While the botanical medicines discussed provide only a select view of the breadth of herbal medicines used worldwide and that have been supported by scientific study, the list can easily be multiplied by hundreds. More importantly, a review of the scientific literature reveals relatively few new discoveries regarding the uses of herbal medicine. Rather, studies mostly support the medical uses of the herbs that were known historically. For example, of all the plant-derived products currently available as prescription products, 72% are used in a manner, which parallels their ethnomedical use. Similarly, bioprospecting in the traditional herbal medical literature for potentially medicinal compounds has been demonstrated to yield more positive findings than random screening (Cordell and Colvard 2005; Tempesta and King 1994). Moreover, noted medicinal plant researcher Geoffrey Cordell (2002), underscores the need for humans to pay close attention to the preservation and investigation of traditional knowledge and natural resources that provide traditional and modern medicines for future generations, a message that should be taken to heart.
Therapeutics: Thinking beyond materia medica as a key to traditional healing modalities
Historically there were two primary arms to the study of traditional herbal healing modalities; therapeutics and materia medica. Therapeutics provides the theoretical framework by which health and disease is understood, the second the medicinal agents used, materia medica. Therapeutics provide the diagnostic principles that form the basis for which materia medica is to be applied. Today, the majority of herbal medicines are researched in a way that takes little or no consideration into the therapeutic framework in which herbal medicines should be used. Rather, individual herbs (relatively rarely, formulas) are investigated from a western pharmacological perspective for Western disease endpoints, completely removed from any cultural diagnostic context, such as of Ayurveda or TCM. The primary reason that Chinese medicine offers potentially effective treatments for functional gynecological problems, as discussed above, is due to the theoretical basis of understanding the physiology and pathology of the gynecological system. In Western medicine there is little understanding of the cause of functional gynecological imbalances. There are metrics with regards to identifying hormonal imbalances, growths, and abnormalities, but little to no understanding of the cause (see Goodman and Gilman). Conversely, Chinese medicine offers unique perspectives on promoting the health of the gynecological system through a myriad of theories of the causative factors of gynecological imbalances that correspond directly to therapies to address those imbalances. Whereas Western medicine offers hormonal replacement therapy (HRT) that itself increases mortality, along with palliative medications, surgery, and ablation therapies, TCM offers a host of therapies that include dietetics, baths, exercise, moxabustion, acupuncture, and a myriad of diverse herbal prescriptions, such as si wu tang, some of which have been in continued use for several hundred years. Many of these therapies have been demonstrated to have high rates of efficacy relative to controls for a wide range of gynecological imbalances including infertility, endometriosis, polycystic ovarian syndrome, dysmenorrhea, and pelvic inflammation, to name only a few (Jue and Fan 2009; Robinson and Wiczyk 2011, among others).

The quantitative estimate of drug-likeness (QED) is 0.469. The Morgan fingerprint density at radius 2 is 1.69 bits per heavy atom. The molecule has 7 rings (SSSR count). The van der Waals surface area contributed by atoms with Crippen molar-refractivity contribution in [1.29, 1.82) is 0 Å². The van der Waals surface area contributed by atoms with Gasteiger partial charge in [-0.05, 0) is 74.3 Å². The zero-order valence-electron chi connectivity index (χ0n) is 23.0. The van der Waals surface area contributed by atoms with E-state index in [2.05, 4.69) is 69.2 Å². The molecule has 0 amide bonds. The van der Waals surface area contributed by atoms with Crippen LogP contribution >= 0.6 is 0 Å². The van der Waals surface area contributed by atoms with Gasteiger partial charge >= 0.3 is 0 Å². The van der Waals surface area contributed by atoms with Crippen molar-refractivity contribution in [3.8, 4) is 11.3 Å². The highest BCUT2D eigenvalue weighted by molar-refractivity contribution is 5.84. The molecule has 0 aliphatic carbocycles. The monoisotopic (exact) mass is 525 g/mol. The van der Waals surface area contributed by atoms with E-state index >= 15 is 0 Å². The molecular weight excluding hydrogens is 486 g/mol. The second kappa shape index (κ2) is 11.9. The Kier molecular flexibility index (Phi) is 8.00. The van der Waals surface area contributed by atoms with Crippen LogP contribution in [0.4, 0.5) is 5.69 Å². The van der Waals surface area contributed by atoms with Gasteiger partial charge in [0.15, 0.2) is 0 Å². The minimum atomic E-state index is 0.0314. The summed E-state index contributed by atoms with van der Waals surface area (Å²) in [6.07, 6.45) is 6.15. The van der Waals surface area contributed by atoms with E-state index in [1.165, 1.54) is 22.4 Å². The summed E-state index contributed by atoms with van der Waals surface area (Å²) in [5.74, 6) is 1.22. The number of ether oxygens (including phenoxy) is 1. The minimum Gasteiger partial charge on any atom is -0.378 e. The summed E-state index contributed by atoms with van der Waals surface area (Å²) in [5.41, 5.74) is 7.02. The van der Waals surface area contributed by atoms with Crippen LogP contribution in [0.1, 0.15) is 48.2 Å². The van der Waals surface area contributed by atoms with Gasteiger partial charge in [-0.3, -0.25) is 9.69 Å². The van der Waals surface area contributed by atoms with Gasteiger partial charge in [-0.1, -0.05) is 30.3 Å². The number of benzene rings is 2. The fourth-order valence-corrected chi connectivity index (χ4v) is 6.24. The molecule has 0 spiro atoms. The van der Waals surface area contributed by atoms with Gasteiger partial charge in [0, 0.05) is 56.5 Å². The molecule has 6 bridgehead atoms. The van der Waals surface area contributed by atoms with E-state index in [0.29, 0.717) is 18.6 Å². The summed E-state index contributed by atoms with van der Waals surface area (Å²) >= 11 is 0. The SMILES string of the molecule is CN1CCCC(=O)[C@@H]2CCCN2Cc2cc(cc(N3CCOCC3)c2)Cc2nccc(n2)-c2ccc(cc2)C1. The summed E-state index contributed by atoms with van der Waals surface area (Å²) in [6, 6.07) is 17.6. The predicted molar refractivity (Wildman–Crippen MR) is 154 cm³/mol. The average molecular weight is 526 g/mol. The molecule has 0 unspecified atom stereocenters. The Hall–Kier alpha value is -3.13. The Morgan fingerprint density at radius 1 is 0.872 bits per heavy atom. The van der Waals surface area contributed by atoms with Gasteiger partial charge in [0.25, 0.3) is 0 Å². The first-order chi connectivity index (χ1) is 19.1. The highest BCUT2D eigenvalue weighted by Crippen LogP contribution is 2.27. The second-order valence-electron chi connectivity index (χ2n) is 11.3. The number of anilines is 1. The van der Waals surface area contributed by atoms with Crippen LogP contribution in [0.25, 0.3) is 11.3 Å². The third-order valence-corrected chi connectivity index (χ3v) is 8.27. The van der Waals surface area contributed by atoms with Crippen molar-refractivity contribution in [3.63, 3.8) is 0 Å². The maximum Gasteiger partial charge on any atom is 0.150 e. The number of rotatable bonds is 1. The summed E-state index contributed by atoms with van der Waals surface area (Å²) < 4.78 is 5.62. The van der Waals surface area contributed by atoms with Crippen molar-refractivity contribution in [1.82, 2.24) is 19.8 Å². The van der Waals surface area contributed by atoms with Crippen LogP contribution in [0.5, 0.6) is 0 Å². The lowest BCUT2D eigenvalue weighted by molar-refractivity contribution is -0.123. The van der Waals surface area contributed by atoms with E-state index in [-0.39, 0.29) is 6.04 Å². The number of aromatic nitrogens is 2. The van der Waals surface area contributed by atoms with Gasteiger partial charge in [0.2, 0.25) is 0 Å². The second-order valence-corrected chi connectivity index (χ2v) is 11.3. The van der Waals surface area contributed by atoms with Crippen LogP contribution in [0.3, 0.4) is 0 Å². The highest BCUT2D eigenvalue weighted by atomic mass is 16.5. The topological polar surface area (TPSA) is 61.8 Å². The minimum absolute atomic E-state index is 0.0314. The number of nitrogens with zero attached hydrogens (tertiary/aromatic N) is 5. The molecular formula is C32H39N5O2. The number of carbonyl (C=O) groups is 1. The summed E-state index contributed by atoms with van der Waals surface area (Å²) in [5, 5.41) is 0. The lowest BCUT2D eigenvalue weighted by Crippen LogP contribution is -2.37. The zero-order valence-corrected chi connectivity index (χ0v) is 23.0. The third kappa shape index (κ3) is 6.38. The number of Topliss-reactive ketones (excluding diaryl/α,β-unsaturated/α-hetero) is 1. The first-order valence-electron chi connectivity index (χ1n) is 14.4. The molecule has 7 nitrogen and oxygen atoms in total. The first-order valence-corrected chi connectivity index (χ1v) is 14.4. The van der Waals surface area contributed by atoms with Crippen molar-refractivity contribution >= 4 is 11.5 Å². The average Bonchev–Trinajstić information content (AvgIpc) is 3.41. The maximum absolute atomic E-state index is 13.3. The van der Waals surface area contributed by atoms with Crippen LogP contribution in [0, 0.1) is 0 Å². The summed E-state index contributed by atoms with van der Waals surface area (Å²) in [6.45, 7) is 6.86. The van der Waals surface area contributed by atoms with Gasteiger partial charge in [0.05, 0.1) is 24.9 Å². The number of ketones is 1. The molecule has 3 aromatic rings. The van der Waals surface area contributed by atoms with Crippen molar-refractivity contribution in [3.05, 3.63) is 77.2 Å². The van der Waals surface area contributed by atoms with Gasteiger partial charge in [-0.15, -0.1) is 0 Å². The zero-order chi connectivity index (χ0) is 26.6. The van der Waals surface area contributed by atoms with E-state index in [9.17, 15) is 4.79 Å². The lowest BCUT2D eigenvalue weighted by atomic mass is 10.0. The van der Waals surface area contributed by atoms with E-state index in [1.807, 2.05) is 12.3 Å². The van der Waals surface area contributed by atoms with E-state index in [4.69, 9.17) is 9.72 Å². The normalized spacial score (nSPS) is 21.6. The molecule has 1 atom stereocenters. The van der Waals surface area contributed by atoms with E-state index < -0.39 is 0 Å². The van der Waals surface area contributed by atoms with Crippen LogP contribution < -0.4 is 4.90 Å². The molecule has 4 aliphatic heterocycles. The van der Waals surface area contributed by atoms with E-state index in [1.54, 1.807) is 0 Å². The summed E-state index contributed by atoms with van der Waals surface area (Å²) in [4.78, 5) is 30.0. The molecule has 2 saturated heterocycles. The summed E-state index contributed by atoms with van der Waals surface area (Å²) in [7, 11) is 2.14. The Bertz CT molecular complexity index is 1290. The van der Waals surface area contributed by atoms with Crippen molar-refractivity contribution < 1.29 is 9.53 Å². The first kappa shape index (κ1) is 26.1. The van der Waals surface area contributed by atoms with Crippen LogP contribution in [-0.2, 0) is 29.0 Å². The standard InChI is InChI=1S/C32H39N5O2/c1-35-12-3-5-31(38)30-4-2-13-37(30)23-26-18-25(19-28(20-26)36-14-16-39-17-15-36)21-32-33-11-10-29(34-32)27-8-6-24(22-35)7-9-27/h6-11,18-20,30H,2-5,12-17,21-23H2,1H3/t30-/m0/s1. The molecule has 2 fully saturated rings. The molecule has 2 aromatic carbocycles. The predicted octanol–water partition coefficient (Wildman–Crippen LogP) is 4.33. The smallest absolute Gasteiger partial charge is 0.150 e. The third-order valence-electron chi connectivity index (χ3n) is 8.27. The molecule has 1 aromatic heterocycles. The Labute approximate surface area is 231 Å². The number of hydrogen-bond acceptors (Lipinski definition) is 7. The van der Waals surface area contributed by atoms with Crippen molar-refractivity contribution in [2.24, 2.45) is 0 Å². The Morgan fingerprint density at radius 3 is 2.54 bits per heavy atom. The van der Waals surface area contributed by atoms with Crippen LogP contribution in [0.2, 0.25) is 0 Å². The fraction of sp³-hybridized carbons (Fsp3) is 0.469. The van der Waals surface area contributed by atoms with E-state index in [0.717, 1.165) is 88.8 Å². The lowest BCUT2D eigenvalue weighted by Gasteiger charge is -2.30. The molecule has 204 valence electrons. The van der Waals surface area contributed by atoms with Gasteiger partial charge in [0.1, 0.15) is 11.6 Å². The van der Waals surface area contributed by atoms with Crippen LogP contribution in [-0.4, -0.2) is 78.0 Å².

Defining traditional medicine and traditional medicines